Last post discussed the Problem #1 with a "military blog" -- the lack of a coherent "military opinion." Or more specifically, the strange dynamic between the military's fairly common values (respect, discipline, physical/mental/moral toughness, and service/sacrifice) and the individual experience and opinions that each recruit or officer brings from home -- with the added twist of VASTLY different personal experiences while in uniform, which reinforce those values or cause doubt/disillusionment.
Even concerning strategy and tactics, the study of the military is more of an Art than a Science. And hell, even medical doctors--as a profession grounded in fairly inflexible scientific knowledge of the human body and cellular behavior--seemingly can't agree on a single drug or treatment. It is ridiculous to believe that even generals, having studied the same military history, will glean from their studies the same lessons on how to proceed. (and in fact, on Iraq policy their opinions have varied greatly, often diverging from official policy, and often not agreeing with the majority of grunts' ideas). That's the military. At the very top letters the monolithic bureaucracy seeps into everything. But on any practical level, the idea of "One Magical Solution Troops Believe In" is about as reasonable as finding One Scientific Consensus on the origin of life.
So nobody, whatever their credentials, can claim to speak with all certainty for "the troops". Including me.
THIS MEANS YOU TOO.
Posted by OverAnalyst @ 16:23
The idea was good. The intent was there. The desire was there. But HOLY FREAKIN SHIIIIT this whole idea of "running commentary from soldiers' perspective" turned out a billion times trickier than I thought. Not unlike a certain war effort that's now outlasted our war with any of the Axis Powers...
I was injured in Iraq in 2003. I'm still being treated for the same injury, due to some FUN Catch-22s in the military medical system. That's a separate rant with a separate blog. The only significance here is that it seems to take so...much...EFFORT to get the simplest things done. And for we who missed the Web2.0/MySpace generation, putting thoughts online in a public domain is intimidating. But a valid thought is no good if repressed, so here we go again.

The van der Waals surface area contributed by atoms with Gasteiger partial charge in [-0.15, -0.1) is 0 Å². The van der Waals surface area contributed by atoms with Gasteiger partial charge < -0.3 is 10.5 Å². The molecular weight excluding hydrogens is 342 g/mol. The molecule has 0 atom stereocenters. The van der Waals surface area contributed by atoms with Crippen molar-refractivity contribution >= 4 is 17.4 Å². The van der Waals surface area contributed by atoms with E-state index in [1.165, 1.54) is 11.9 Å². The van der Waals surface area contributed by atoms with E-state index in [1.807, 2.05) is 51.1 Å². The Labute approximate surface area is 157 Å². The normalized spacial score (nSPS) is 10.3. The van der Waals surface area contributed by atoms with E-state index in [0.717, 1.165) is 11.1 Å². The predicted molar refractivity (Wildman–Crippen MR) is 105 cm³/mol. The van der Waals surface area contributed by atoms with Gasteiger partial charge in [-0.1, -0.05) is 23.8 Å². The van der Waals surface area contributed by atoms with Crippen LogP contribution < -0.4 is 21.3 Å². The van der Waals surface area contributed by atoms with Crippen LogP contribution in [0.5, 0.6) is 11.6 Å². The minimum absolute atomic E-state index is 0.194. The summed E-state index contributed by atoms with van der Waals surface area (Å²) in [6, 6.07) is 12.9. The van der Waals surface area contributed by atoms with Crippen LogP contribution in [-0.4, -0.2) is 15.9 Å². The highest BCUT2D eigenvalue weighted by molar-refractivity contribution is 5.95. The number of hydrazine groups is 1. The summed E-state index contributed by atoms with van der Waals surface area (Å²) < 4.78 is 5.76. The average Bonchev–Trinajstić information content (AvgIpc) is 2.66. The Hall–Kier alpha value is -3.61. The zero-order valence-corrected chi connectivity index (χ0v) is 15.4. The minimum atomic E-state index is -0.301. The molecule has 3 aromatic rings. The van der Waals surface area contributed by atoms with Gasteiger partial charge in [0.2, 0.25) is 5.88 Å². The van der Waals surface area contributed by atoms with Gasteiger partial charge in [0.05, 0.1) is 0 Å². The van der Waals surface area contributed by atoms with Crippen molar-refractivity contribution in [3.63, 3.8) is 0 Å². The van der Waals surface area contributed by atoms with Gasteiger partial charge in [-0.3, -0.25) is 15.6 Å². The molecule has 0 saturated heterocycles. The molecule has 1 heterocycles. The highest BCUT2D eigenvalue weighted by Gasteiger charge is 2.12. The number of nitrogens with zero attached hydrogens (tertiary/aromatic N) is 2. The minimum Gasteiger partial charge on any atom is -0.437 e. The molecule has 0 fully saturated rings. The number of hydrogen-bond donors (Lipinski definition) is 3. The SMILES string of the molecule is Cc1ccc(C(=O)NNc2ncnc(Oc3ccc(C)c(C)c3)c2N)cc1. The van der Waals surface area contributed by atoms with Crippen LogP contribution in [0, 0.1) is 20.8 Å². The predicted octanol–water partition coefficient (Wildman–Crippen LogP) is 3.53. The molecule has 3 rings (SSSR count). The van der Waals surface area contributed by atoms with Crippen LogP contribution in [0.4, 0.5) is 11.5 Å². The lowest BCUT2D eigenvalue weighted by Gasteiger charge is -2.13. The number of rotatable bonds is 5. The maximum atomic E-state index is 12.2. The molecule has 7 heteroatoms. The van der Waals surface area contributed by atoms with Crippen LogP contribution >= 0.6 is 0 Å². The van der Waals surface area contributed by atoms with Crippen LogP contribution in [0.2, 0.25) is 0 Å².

Major issues to work through along the way:
1. Obviously, there is no "military opinion" -- the notion is stupid. Opinions on most issues all over the board. We are not the Borg (though assimilation is helpful, and resistance can often be futile). I'm surprised how many of my civilian friends, even the super-educated ones, assumed the Full Metal Jacket-style "break recruits completely, to re-make/sculpt/brainwash them" indoctrination was still the norm. That doesn't fly anymore; leaders can actually get in Heap Big Trouble for "hazing". The idea is to get people to a faster/more disciplined/more organized version of who they were when they came in.
Ok, so that doesn't always work, but does at least establish what's expected and, for most, a sense of common purpose, teamwork, pragmatic courage (or fatalism), some degree of pride in self, pride in country (regardless of policy opinions) and for lack of better words, getting shit done. The West Point motto "Duty, Honor, Country" can sound cheesy and over-the-top, but if you think about it -- doesn't it take an over-the-top reason to provide enough motivation to put up with all the crazy shit we do? It's sure as hell not for the money.
Posted by OverAnalyst @ 16:14
18 September 2006
It's taking too damn long to transcribe my notes. Especially with all those "WTF?!"s splattered in the juicy parts. Please check back soon...
16 September 2006
HOOOAH! yut yut objective
That was to honor The Onion's "Ask a..." feature, which initially inspired this: "Ask an unintellible soldier" heh heh.